Stocks: Best and Worst Sectors for '08

S&P reviews the performance of key groups as the current year draws to a closeand names the sectors its analysts like for 2008

The S&P 500 gained 1.4% in January, 2007, signaling an up year for the markets, according to the January Barometer. (Since 1945 whenever the S&P 500 advanced in January, the S&P 500 continued to rise during the remaining 11 months of the year 85% of the time, posting an average price advance of 11.8%.)

Year-to-date through Dec. 13, the S&P 500 gained nearly 4.6%, or about half what it has climbed on average each year since World War II. So the January Barometer was correct on direction, but off the mark on magnitude. Other markets did a little better, however, as the S&P MidCap 400 gained 8% and the S&P Global 1200 rose nearly 9%. Of course, readers should recall that what occurred in the past may not always repeat itself in the future.

Within the S&P 500, 8 of the 10 sectors advanced, led by 20%-plus increases for the Energy and Materials sectors, vs. double-digit declines for the Consumer Discretionary and Financials sectors. About 56% of the industries in the S&P 500 rose on the year (72 of 129), with Education Services, Engineering & Construction, and Fertilizer companies each gaining more than 95%. The worst performers were Department Stores, Homebuilding, Motorcycle Manufacturers, Real Estate Management & Development, and Thrifts & Mortgage Finance companies, which were each down 30% or more on the year.

Rate Cuts for Psychological Stability

Factors whipsawing the equity markets can be remembered by the initials CFO, for Credit, the Fed, and Oil. The S&P 500 suffered its first one-day decline of more than 2% in more than three-and-a-half years in late February on a sell-off in China and emerging worries over sub-prime mortgages and their effect on credit availability and future earning growth. We have experienced 10 more such one-day declines, as well as a summer swoon of 9.5% and a November nosedive of 10%.

Adding to these woes were oil prices that approached $100 per barrel and gold, which soared to nearly $850 per ounce. The Fed stepped in to add some monetary and psychological stability by cutting rates three times (we think they'll cut again in January).

The only thing left is for the "500" to reach our yearend 2007 target of 1560, thus posting a 10% price appreciation from the 1418 closing value in 2006, and placing us well on the way to our year-end 2008 target of 1650, and recording a gain of 6% for the coming year.

S&P's equity analysts, based on the aggregate STARS rankings for component companies, believe the S&P 1500 subindustries listed in the tables below will likely be next year's winners and losers:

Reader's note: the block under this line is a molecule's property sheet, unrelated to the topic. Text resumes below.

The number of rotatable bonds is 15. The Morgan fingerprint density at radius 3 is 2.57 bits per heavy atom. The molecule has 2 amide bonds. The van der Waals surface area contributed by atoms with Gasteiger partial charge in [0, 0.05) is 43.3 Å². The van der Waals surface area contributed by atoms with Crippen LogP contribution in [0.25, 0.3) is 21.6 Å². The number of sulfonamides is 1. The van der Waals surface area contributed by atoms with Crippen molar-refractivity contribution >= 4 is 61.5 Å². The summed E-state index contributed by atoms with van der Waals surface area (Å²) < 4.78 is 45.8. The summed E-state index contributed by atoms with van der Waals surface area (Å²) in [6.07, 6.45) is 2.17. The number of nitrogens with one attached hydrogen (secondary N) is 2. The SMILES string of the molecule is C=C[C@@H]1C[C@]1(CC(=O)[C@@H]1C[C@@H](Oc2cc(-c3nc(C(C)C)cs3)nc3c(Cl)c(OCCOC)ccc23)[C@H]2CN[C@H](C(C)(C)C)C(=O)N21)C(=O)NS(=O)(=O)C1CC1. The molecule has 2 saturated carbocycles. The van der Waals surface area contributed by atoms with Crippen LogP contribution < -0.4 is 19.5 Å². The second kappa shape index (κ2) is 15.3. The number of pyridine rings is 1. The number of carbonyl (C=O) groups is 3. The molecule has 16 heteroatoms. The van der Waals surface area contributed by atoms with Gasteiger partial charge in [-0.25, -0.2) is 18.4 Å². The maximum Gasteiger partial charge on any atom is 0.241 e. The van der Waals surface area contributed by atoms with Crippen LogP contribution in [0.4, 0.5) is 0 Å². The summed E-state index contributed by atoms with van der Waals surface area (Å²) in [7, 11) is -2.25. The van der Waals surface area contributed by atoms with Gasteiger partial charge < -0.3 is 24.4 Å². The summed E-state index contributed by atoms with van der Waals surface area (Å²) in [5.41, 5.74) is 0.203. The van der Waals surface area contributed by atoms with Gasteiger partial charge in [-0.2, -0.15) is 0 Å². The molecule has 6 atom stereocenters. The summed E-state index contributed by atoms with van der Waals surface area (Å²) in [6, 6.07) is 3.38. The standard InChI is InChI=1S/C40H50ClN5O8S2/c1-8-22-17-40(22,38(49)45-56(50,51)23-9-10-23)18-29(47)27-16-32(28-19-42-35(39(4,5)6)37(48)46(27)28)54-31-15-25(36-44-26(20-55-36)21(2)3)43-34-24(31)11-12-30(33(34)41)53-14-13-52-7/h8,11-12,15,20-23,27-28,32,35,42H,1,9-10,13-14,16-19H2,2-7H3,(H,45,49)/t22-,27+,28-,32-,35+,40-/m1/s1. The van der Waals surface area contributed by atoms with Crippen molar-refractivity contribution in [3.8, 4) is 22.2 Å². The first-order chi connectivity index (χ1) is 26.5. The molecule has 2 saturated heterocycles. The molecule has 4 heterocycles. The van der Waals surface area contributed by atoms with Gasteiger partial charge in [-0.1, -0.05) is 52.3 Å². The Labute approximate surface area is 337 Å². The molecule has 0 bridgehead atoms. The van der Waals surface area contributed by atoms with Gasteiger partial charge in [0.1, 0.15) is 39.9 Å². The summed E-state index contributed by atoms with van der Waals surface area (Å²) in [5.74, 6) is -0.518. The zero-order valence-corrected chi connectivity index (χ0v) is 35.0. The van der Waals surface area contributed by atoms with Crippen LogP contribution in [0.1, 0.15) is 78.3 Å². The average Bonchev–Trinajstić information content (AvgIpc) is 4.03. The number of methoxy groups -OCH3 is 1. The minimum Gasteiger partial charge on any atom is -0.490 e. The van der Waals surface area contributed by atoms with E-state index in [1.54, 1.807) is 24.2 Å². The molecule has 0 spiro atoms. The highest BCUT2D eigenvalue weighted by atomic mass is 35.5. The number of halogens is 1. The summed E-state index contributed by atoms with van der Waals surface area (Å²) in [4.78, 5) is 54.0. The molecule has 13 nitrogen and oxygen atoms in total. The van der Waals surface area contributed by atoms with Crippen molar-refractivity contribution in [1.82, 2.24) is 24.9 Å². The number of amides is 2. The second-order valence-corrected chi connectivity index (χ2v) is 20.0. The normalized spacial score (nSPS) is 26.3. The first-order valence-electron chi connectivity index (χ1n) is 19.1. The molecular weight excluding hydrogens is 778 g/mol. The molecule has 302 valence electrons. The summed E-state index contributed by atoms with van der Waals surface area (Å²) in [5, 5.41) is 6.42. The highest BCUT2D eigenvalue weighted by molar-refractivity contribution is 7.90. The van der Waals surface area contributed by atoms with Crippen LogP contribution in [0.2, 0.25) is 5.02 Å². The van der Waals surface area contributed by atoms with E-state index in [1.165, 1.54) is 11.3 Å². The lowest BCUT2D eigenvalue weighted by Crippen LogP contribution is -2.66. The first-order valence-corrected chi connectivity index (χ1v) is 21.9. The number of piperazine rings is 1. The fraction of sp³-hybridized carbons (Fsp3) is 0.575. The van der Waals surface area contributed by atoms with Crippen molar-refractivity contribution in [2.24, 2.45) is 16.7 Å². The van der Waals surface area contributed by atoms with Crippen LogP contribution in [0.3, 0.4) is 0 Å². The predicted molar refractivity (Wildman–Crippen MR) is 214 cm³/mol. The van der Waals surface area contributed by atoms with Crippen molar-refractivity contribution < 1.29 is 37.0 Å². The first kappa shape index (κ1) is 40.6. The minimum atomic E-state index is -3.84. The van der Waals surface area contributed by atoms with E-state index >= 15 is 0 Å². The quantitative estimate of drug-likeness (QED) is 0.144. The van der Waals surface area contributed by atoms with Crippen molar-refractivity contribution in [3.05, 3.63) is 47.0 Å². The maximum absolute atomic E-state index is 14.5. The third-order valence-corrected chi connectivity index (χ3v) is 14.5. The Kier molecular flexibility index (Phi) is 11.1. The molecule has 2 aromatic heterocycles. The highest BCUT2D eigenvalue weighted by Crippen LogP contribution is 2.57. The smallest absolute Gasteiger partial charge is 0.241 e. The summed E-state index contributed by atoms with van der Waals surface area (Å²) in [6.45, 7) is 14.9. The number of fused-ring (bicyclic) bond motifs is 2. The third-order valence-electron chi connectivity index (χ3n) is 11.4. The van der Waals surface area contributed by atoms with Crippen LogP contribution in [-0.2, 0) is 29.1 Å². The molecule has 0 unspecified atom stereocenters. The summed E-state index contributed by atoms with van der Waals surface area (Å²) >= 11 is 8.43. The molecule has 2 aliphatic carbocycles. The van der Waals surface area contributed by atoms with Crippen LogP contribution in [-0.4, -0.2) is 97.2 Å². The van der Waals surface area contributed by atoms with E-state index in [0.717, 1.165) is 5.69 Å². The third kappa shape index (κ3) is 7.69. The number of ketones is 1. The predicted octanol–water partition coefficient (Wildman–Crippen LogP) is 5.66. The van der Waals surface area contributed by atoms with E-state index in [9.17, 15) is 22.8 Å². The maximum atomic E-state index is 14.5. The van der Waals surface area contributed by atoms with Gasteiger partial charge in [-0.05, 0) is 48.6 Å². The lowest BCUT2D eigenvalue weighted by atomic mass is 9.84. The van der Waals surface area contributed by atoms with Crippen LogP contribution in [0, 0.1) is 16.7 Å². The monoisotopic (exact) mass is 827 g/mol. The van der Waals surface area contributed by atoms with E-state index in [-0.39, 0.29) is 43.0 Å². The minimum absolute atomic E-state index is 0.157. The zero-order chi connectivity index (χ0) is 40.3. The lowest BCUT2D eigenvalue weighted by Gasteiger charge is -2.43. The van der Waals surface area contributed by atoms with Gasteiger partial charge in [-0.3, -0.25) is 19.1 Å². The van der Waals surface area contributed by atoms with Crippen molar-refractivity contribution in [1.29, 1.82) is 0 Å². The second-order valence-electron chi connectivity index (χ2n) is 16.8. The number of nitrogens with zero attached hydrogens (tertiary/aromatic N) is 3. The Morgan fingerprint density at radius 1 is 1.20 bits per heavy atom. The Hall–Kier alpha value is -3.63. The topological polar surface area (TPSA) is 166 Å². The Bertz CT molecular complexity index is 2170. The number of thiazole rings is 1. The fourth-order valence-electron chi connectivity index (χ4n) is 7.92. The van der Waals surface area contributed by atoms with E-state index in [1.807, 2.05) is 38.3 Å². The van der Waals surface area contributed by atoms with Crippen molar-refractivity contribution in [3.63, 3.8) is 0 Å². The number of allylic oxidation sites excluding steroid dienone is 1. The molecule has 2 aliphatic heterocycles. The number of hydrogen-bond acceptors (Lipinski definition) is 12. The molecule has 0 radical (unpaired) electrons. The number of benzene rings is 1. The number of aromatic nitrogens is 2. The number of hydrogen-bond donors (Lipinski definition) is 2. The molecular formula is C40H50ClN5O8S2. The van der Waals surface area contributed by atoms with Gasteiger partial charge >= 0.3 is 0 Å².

Subindustries with Highest STARS
Subindustry % Chg. (YTD thru Dec. 13) S&P STARS
Tobacco 18.0 4.9
Systems Software 17.2 4.8
Household Products 15.2 4.8
Restaurants 6.9 4.5
Life Sciences Tools & Services 31.7 4.4
IT Consulting & Other Services (16.3) 4.3
Apparel, Accessories & Luxury Goods (18.7) 4.3
Integrated Telecom. Svcs. 15.3 4.2
Drug Retail 3.5 4.2
Life & Health Insurance 10.0 4.2
Computer & Electronics Retail 13.6 4.2
Trading Companies & Distributors 12.0 4.2
Air Freight & Logistics (0.5) 4.2
Computer Hardware 32.2 4.2
Subindustries with Lowest STARS
Subindustry % Chg. (YTD thru Dec. 13) S&P STARS
Diversified Banks (18.8) 2.9
Specialized REITs (14.3) 2.9
Specialized Consumer Svcs. (8.2) 2.9
Packaged Foods & Meats 3.6 2.9
Forest Products 0.5 2.8
Investment Banking & Brokerage (18.7) 2.8
Thrifts & Mortgage Finance (51.6) 2.7
Industrial Gases 47.1 2.7
Residential REITs (27.2) 2.6
Broadcasting & Cable TV (24.2) 2.6
Automobile Manufacturers (11.4) 2.5
Internet Retail 65.6 2.4
Home Entertainment Software 17.8 2.4
Motorcycle Manufacturers (35.2) 2.0

Source: Standard & Poor's Equity Research

Industry Momentum List Update

Here is this week's list of the industries in the S&P 1500 with Relative Strength Rankings of "5" (price performances in the past 12 months that were among the top 10% of subindustries in the S&P 1500), along with a stock with the highest S&P STARS (tie goes to the highest market value).

Subindustry Company (Ticker) S&P STARS Rank Price (12/13/07)
Coal & Consumable Fuels Peabody Energy (BTU) 4 $59
Commodity Chemicals Lyondell Chemical (LYO) 3 $48
Computer Hardware Apple Inc. (AAPL) 4 $194
Construction & Engineering Fluor Corp. (FLR) 4 $158
Construction & Farm Machinery Manitowoc (MTW) 5 $49
Diversified Metals & Mining Freeport-McMoRan Copper (FCX) 3 $108
Education Services Career Education (CECO) 5 $28
Fertilizers & Agr. Chem. Monsanto (MON) 3 $106
Health Care Services Laboratory Corp. (LH) 5 $73
Industrial Gases Air Products (APD) 3 $102
Internet Retail (AMZN) 2 $94
Oil & Gas Equip. & Svcs. Baker Hughes (BHI) 5 $83
Oil & Gas E&P Swift Energy (SFY) 5 $42
Tires & Rubber Goodyear Tire (GT) 3 $28

Source: Standard & Poor's Equity Research

Before it's here, it's on the Bloomberg Terminal.